NEW YORK — Sam Darnold’s time as the face of the New York Jets franchise might be nearing a disappointing end.
The 23-year-old quarterback was considered an untouchable player on the roster only a year ago. General manager Joe Douglas has backed off that stance, though, and it could signal a major change at the position as free agency and the NFL draft approach.
“I will answer the call if it’s made,” Douglas said Wednesday when asked if he’d listen to offers for Darnold. “As it pertains to Sam, Sam’s, we think, a dynamic player in this league with unbelievable talent and who really, really has a chance to really hit his outstanding potential moving forward.
“But, you know, like I said earlier, if calls are made, I will answer.”
Douglas’ comments during a video call that included new coach Robert Saleh marked the first time the GM directly acknowledged being willing to trade Darnold. And that has the quarterback’s future with the Jets murky — just three years after being hailed as a potential long-term solution at a position that has long lacked consistent production.
“Our stance on Sam hasn’t changed,” Douglas insisted. “He’s an extremely talented player and he’s very smart, very tough. And we have no doubt that Sam is going to achieve his outstanding potential. Obviously, we’re in the process of getting as much information as we can leading up through free agency and the draft.”
Then-GM Mike Maccagnan traded up in the draft to select Darnold with the No. 3 overall pick in 2018, but the quarterback has not lived up to those lofty expectations because of inconsistency and injuries. Former coach Adam Gase acknowledged he didn’t help Darnold enough to thrive, and the Jets lacked playmaking talent to help him take the next step in his development.
While Darnold has shown flashes during his three NFL seasons, there remain serious doubts as to whether he can lift the franchise. His contract also makes his status uncertain.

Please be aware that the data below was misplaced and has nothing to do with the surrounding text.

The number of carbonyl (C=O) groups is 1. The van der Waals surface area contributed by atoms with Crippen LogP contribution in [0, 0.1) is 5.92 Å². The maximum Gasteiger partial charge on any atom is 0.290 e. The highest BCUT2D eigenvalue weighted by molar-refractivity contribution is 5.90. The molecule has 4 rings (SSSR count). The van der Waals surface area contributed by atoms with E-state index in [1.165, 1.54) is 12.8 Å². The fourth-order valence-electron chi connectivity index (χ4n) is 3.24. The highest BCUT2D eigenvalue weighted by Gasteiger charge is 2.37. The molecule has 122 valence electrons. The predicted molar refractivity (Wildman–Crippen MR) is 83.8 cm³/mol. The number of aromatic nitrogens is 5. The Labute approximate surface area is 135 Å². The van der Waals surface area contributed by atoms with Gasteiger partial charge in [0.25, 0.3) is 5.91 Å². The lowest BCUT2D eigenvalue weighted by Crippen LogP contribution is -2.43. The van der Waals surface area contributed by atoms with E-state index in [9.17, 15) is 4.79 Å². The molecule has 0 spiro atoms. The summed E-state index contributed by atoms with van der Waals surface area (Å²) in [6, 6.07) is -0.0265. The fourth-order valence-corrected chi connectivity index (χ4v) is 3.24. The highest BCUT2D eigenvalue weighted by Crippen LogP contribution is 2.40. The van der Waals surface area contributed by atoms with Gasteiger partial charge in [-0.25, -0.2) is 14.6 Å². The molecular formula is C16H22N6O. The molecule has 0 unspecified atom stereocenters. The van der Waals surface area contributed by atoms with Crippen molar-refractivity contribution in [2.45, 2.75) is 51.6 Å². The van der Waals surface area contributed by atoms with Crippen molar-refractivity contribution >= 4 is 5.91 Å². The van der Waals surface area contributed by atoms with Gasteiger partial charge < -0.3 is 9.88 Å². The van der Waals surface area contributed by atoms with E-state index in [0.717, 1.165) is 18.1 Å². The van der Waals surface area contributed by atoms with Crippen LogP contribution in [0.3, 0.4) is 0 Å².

Darnold is entering the fourth year of his rookie deal and is scheduled to count $9.8 million against the Jets’ salary cap. While that’s a manageable cost, New York has until May 3 to decide whether to exercise Darnold’s fifth-year option — which would cost the Jets between $15 million and $20 million, fully guaranteed.
New York currently holds the No. 2 overall pick in the draft next month, and BYU’s Zach Wilson and Ohio State’s Justin Fields are among the names being mentioned as options for the Jets.
But they are also being mentioned as potential suitors for Houston’s Deshaun Watson, who wants out — although the Texans have, for now, insisted they have no intention of dealing the star quarterback. If the Texans do change their stance, any deal would likely have to include lots of draft capital. And that’s something it doesn’t appear Douglas is willing to part with.
“Ultimately, for us to get to where the great teams are, the most consistent teams are, you do that through the draft,” Douglas said when asked his philosophy on hypothetically dealing picks for a star player. “For us to really be that team that’s consistently competing for Super Bowls, we have to hit on our draft picks.”
While rumors swirl, Douglas contended that the Jets, who are expected to have about $80 million to spend under the cap, have no immediate deadline on making a decision on Darnold or the quarterback position.
The Jets could also opt to stick with Darnold, for at least this year, and trade down from No. 2 to acquire several more roster-building draft picks.
“We’re gathering as much information as we possibly can, especially as it pertains not only in free agency, but in this year’s draft class,” Douglas said.
Among other topics:
— Douglas said in January that safety Marcus Maye, scheduled to be a free agent, would be a priority for the team this offseason. Maye appears to be a likely candidate for a franchise tag. Agent Erik Burkhardt was critical of the Jets’ handling of Maye’s situation in a Twitter post Tuesday night, but Douglas brushed off those comments.
“I’ve had a lot of great conversations with (Burkhardt), and you guys know how I feel about Marcus,” the GM said. “This is part of the business. This is part of negotiating. I don’t see this affecting our ability to get something done with Marcus that’s beneficial for both him and the team.”
— Saleh is optimistic the Jets, who haven’t made the playoffs in an NFL-worst 10 seasons, can become contenders in the near future.
“We’re going to win championships here,” the coach insisted. “To give you a timeline, I wish I knew, I’d go to Vegas. But we’re excited about the opportunity that we have in front of us.”
— Woody Johnson has returned as the Jets’ chairman after a four-year stint as the U.S. Ambassador to the U.K. His brother Christopher served as the chairman and CEO in his absence, and is now the team’s vice chairman.
“They’ve both been very supportive of the processes that we’ve had in place and continue to have moving forward,” Douglas said. “It’s been great having Woody back. I feel like the communication has been outstanding. And it’s the No. 1 thing is that they both want to win.”